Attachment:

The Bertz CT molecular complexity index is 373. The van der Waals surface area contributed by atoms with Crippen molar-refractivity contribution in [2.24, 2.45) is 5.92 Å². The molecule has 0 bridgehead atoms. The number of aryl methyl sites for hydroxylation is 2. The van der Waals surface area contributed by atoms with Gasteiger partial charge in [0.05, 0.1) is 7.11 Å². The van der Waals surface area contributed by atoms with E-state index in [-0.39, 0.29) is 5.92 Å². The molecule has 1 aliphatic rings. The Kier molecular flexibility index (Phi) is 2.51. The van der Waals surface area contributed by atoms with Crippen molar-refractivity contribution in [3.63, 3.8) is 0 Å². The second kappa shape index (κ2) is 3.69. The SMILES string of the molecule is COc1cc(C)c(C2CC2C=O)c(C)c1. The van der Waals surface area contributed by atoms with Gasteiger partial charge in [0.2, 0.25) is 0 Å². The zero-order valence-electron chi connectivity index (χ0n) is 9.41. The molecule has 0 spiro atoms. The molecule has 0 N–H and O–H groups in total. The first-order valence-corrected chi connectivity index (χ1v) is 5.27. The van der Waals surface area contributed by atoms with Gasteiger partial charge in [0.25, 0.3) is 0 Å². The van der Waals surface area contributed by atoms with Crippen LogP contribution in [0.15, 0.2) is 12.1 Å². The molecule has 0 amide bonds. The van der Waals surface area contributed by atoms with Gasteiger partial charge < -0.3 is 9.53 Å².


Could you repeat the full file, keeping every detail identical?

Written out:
The Bertz CT molecular complexity index is 373. The van der Waals surface area contributed by atoms with Crippen molar-refractivity contribution in [2.24, 2.45) is 5.92 Å². The molecule has 0 bridgehead atoms. The number of aryl methyl sites for hydroxylation is 2. The van der Waals surface area contributed by atoms with Gasteiger partial charge in [0.05, 0.1) is 7.11 Å². The van der Waals surface area contributed by atoms with E-state index in [-0.39, 0.29) is 5.92 Å². The molecule has 1 aliphatic rings. The Kier molecular flexibility index (Phi) is 2.51. The van der Waals surface area contributed by atoms with Crippen molar-refractivity contribution in [3.63, 3.8) is 0 Å². The second kappa shape index (κ2) is 3.69. The SMILES string of the molecule is COc1cc(C)c(C2CC2C=O)c(C)c1. The van der Waals surface area contributed by atoms with Gasteiger partial charge in [0.2, 0.25) is 0 Å². The zero-order valence-electron chi connectivity index (χ0n) is 9.41. The molecule has 0 spiro atoms. The molecule has 0 N–H and O–H groups in total. The first-order valence-corrected chi connectivity index (χ1v) is 5.27. The van der Waals surface area contributed by atoms with Gasteiger partial charge in [0.25, 0.3) is 0 Å². The van der Waals surface area contributed by atoms with Crippen LogP contribution in [0.15, 0.2) is 12.1 Å². The molecule has 0 amide bonds. The van der Waals surface area contributed by atoms with Gasteiger partial charge < -0.3 is 9.53 Å².